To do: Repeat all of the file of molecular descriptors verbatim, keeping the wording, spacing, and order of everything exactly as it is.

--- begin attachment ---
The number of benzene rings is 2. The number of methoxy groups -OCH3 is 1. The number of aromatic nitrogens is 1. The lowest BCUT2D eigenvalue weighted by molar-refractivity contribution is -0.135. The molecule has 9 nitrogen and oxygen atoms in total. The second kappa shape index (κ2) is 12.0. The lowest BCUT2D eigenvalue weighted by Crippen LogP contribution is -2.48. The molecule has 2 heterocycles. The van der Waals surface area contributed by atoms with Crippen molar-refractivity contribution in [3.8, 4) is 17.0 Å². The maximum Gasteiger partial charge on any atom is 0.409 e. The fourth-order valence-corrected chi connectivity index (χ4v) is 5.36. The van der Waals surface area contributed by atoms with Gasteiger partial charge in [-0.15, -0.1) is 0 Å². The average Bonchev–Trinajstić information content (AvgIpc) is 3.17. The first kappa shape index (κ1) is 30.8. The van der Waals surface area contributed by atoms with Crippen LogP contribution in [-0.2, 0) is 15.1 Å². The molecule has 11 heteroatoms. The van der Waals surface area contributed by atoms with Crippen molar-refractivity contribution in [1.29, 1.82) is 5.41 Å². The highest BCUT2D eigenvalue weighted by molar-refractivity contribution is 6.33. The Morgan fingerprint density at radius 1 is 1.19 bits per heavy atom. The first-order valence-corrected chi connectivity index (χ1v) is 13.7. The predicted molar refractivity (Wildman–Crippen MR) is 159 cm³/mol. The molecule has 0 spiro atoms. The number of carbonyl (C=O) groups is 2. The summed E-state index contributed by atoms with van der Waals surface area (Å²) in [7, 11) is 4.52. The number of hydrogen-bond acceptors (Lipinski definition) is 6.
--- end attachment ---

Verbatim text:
The number of benzene rings is 2. The number of methoxy groups -OCH3 is 1. The number of aromatic nitrogens is 1. The lowest BCUT2D eigenvalue weighted by molar-refractivity contribution is -0.135. The molecule has 9 nitrogen and oxygen atoms in total. The second kappa shape index (κ2) is 12.0. The lowest BCUT2D eigenvalue weighted by Crippen LogP contribution is -2.48. The molecule has 2 heterocycles. The van der Waals surface area contributed by atoms with Crippen molar-refractivity contribution in [3.8, 4) is 17.0 Å². The maximum Gasteiger partial charge on any atom is 0.409 e. The fourth-order valence-corrected chi connectivity index (χ4v) is 5.36. The van der Waals surface area contributed by atoms with Gasteiger partial charge in [-0.15, -0.1) is 0 Å². The average Bonchev–Trinajstić information content (AvgIpc) is 3.17. The first kappa shape index (κ1) is 30.8. The van der Waals surface area contributed by atoms with Crippen LogP contribution in [-0.2, 0) is 15.1 Å². The molecule has 11 heteroatoms. The van der Waals surface area contributed by atoms with Crippen molar-refractivity contribution in [1.29, 1.82) is 5.41 Å². The highest BCUT2D eigenvalue weighted by molar-refractivity contribution is 6.33. The Morgan fingerprint density at radius 1 is 1.19 bits per heavy atom. The first-order valence-corrected chi connectivity index (χ1v) is 13.7. The predicted molar refractivity (Wildman–Crippen MR) is 159 cm³/mol. The molecule has 0 spiro atoms. The number of carbonyl (C=O) groups is 2. The summed E-state index contributed by atoms with van der Waals surface area (Å²) in [7, 11) is 4.52. The number of hydrogen-bond acceptors (Lipinski definition) is 6.